Like something out of a chef's fantasy (or maybe Edward Scissorhands's), Adam Simha's North Cambridge studio brims with blades waiting to slice, dice, chop, and fillet. There's no other place like it in Boston, and precious few left in the world. Massachusetts was once a center of artisanal and factory knife making, but the Japanese market displaced domestic demand; now only two knife companies are left in the Bay State. Simha would like to bring artisanal knife making back. He has just finished designing a new line of Massachusetts-made knives for All-Clad, and he has a busy practice designing custom knives for chefs like Ana Sortun, Jason Bond, Jody Adams, Jamie Bissonnette, and Will Gilson, not to mention the ice knives at Barbara Lynch's Drink. And he just wrapped an Indiegogo campaign that will soon let him launch a retail line of handcrafted knives based on favorite custom designs. We stopped by the studio for a preview and a few pointed questions.
Why do you make knives? It is pretty simple for me. There is so much stuff that we just make do with. To make something that fits in your hand and works perfectly for the job intended is a joy.
How did you get here? It was a journey. I majored in physics, which was such a compelling thing to study — and pretty handy for designing knives and blades. But I liked food, too, and went right to work at Michaela's restaurant after college. That was my first real restaurant job, not counting the F&T Diner in Kendall Square, where I worked in college. Then came a turn as a baker at Clear Flour Bread and at Stan Frankenthaler's Salamander. I had started doing metal sculpture in the early '90s, taking classes at Mass College of Art, and I came across this amazing class called "Blade Smithing." It fused instantly with my interests — physics, food, and making beautiful things with my hands. My metalsmith professor warned me: "Knife making is a disease for which there is no cure." I laughed it off. But 14 years later, here I am, still making knives.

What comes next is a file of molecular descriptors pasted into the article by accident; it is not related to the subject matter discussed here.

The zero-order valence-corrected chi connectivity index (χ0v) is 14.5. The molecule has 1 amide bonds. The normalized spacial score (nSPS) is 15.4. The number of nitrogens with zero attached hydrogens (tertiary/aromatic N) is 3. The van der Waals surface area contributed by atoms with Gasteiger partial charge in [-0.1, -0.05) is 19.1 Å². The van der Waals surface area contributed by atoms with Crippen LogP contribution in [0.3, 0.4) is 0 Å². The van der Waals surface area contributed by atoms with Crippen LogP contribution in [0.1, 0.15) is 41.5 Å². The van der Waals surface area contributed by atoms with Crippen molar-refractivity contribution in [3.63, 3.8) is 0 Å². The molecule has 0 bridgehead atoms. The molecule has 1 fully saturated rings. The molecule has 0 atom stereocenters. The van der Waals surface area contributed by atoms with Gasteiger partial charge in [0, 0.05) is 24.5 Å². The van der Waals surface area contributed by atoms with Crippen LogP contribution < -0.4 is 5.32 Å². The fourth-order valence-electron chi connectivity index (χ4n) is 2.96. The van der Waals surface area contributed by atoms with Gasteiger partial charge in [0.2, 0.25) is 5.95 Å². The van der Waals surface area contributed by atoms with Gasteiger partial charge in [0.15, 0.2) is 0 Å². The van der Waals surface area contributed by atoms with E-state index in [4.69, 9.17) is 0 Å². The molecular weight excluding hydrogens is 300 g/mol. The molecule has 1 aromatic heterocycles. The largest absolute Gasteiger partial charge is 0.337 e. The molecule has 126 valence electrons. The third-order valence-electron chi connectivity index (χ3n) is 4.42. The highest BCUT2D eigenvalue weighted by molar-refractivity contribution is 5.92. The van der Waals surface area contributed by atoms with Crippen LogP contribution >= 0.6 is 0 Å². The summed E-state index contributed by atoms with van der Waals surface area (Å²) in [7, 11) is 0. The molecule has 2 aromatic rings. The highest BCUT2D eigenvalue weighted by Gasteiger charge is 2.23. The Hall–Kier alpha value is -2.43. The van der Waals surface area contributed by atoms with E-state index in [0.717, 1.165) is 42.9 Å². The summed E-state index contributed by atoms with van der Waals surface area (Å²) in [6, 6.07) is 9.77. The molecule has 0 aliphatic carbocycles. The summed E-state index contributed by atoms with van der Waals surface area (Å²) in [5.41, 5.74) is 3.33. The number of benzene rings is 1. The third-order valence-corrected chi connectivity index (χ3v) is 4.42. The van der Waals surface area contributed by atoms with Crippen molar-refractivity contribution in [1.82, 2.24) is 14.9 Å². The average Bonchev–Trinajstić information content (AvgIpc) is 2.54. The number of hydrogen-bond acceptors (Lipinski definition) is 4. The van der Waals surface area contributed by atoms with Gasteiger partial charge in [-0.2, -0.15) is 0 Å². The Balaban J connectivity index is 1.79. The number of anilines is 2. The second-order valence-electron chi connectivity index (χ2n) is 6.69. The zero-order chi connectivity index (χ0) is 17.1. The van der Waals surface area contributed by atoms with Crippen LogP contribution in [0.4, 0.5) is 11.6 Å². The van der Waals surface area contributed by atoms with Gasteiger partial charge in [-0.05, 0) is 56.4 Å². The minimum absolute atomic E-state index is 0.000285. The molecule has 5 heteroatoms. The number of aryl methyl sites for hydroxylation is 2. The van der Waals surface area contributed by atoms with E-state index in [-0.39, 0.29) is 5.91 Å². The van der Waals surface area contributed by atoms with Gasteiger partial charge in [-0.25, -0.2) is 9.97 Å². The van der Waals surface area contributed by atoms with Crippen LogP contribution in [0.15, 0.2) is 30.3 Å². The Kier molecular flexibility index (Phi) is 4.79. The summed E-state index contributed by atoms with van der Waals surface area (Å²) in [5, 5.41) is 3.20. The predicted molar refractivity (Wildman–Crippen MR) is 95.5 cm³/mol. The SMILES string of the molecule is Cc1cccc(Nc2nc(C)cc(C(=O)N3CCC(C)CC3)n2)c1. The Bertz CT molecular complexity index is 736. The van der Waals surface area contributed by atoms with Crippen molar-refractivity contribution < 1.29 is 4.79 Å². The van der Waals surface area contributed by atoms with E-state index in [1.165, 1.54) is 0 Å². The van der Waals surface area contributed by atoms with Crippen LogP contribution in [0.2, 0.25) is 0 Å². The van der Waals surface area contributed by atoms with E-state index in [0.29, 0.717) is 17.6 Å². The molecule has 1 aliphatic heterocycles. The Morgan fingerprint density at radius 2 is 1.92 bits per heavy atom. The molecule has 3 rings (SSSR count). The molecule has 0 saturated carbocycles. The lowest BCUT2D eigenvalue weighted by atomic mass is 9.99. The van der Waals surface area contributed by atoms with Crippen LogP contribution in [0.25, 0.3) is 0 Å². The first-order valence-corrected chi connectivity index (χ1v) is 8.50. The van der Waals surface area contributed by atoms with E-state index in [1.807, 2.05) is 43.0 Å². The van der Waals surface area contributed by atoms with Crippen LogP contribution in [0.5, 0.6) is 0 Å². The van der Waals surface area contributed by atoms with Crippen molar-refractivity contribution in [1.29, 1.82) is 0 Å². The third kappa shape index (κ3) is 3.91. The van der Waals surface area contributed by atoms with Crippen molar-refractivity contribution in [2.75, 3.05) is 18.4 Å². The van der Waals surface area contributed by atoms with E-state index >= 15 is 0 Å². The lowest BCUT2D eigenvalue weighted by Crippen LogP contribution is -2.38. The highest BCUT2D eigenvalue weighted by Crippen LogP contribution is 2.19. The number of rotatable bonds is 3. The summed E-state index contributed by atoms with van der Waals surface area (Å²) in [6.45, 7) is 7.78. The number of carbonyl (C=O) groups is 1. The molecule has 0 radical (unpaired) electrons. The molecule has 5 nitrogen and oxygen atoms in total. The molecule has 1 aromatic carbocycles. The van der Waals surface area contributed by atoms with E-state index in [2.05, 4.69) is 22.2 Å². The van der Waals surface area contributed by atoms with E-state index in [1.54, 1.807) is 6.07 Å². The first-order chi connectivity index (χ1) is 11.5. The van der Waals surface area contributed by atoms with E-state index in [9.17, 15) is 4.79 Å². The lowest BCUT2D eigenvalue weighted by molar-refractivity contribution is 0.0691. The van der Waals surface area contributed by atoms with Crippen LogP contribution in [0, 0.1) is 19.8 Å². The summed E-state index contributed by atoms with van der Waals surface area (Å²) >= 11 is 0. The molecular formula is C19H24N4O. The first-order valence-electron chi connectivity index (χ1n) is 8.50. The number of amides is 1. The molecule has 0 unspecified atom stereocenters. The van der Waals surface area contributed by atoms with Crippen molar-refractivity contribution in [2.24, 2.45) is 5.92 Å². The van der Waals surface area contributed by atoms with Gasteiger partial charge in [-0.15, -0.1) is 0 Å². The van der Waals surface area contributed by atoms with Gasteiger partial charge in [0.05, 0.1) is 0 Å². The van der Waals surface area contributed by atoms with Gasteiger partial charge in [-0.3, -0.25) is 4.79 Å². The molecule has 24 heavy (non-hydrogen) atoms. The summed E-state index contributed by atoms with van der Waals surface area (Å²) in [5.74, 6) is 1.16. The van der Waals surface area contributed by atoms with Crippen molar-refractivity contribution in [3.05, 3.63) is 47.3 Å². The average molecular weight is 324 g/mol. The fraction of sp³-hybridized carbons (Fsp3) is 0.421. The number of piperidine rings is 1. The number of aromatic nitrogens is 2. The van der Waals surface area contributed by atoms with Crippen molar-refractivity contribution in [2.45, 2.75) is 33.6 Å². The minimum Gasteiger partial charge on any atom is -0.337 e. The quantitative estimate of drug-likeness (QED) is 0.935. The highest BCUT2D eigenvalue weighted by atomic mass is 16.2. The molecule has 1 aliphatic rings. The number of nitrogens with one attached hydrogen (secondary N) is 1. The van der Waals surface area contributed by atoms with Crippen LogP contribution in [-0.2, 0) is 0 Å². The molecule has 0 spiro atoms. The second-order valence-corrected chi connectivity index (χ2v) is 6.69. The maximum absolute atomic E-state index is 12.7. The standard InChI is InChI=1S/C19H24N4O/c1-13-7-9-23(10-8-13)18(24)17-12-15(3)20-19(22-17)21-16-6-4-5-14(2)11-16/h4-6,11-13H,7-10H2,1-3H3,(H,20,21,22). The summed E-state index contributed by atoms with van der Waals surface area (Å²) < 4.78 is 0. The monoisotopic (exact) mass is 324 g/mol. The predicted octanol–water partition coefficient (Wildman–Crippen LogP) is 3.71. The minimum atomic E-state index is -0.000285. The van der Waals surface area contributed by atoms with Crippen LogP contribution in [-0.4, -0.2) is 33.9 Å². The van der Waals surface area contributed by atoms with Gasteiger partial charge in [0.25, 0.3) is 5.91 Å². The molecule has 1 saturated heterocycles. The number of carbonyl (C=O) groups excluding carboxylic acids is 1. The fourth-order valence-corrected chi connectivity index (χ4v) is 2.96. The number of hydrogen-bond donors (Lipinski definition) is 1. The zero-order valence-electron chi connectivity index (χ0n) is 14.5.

What is it about men and knives? Well, it isn't just men. A beautiful knife knows no gender. There are women who have just as much enthusiasm for knives as men. Although in knife making, women seem to prefer forging, where you take a piece of steel, heat it, squish it, and hammer it into something, versus men, who seem to go for stock removal, where you start with a metal sheet and precision-cut the knife. No difference between the two — just the artisan's preference. A hand-forged knife, well done, is an amazing and often superior tool. . . . You can pry a car door open with a piece of perfectly forged steel and not ruin the blade.
What makes a perfect knife? So many different answers. I do an exercise with my design students-, and they always look at me quizzically. I hand them a perfectly sharpened knife and tell them to think of the whole-arm motion and cut through a tomato or an apple. When the blade is right and sharp, they make an involuntary sound, an "Aaah." A sound of delight. A perfectly sharpened knife should cut through paper with no pressure. But for God's sake, don't expect the steel that comes with your knife block to give you that kind of edge. To keep it sharp, you'll need a whetstone and some instruction.